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In the process of matrix assembly, multivalent extracellular matrix (ECM) proteins are induced to self-associate and to interact with other ECM proteins to form fibrillar networks. Matrix assembly is usually initiated by ECM glycoproteins binding to cell surface receptors, such as fibronectin (FN) dimers binding to α5β1 integrin. Receptor binding stimulates FN self-association mediated by the N-terminal assembly domain and organizes the actin cytoskeleton to promote cell contractility. FN conformational changes expose additional binding sites that participate in fibril formation and in conversion of fibrils into a stabilized, insoluble form. Once assembled, the FN matrix impacts tissue organization by contributing to the assembly of other ECM proteins. Here, we describe the major steps, molecular interactions, and cellular mechanisms involved in assembling FN dimers into fibrillar matrix while highlighting important issues and major questions that require further investigation.
The extracellular matrix (ECM) has been recognized as an essential structural component in multicellular organisms for millennia (Plato trans. 1965). However, the old view of ECM as an inert scaffold is clearly incorrect. ECM is a dynamic network, a reservoir for growth factors and fluids, and an essential organizer of tissues, cellular microenvironments, and stem cell niches. It shows exquisite tissue specificity and adapts to changes in age, development, and disease. Even so, the molecular events that assemble secreted ECM proteins into complex networks are still not completely understood. Why do we care about ECM assembly? Loss of assembly stops embryogenesis. Deranged assembly promotes scarring, tumorigenesis, and fibrotic disease. Delayed assembly underlies birth defects, chronic wounds, and skeletal malformations.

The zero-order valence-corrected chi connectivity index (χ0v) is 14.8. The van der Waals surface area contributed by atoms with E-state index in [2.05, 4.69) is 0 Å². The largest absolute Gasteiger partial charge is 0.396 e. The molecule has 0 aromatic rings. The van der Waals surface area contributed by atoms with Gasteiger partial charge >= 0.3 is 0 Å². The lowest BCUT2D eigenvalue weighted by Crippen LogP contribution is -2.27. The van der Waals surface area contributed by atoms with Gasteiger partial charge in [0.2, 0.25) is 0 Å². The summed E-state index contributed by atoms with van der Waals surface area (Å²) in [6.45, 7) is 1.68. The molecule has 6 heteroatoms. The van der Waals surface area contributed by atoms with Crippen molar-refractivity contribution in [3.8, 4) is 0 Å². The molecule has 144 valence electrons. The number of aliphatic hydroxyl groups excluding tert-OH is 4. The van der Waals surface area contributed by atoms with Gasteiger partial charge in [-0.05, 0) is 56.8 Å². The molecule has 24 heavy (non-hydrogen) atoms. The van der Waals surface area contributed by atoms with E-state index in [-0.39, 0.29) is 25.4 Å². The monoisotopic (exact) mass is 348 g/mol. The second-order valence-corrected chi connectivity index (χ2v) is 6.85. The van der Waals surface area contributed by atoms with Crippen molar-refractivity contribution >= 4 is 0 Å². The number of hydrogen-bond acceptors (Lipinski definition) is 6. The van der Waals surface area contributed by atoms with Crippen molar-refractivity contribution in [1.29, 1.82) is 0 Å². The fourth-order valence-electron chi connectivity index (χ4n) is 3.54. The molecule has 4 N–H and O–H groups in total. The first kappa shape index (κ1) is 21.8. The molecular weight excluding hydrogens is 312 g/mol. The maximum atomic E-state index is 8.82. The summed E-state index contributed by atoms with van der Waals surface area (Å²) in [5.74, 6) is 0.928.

Using scanning electron microscopy (EM), two major structural forms of ECM are visible within tissues (Alberts et al. 2008). The interstitial matrix or stroma is composed of threadlike fibrils that form a fibrous and porous network surrounding cells, whereas the basement membrane (basal lamina) has a sheet-like structure that serves as a platform for cells and a boundary between tissue compartments. Although quite different structurally, interstitial matrices and basement membranes are assembled from similar types of proteins (collagens, proteoglycans, cell adhesive glycoproteins). In addition, the initial steps of assembly are quite similar for these two types of matrices (Mao & Schwarzbauer 2005a, Wierzbicka-Patynowski & Schwarzbauer 2003, Yurchenco & Patton 2009): ECM protein processing and secretion, binding to cell surface receptors, ECM protein self-association, and fibril growth. Thus, understanding the mechanisms of matrix formation in the interstitium can shed light on basement membrane assembly and vice versa.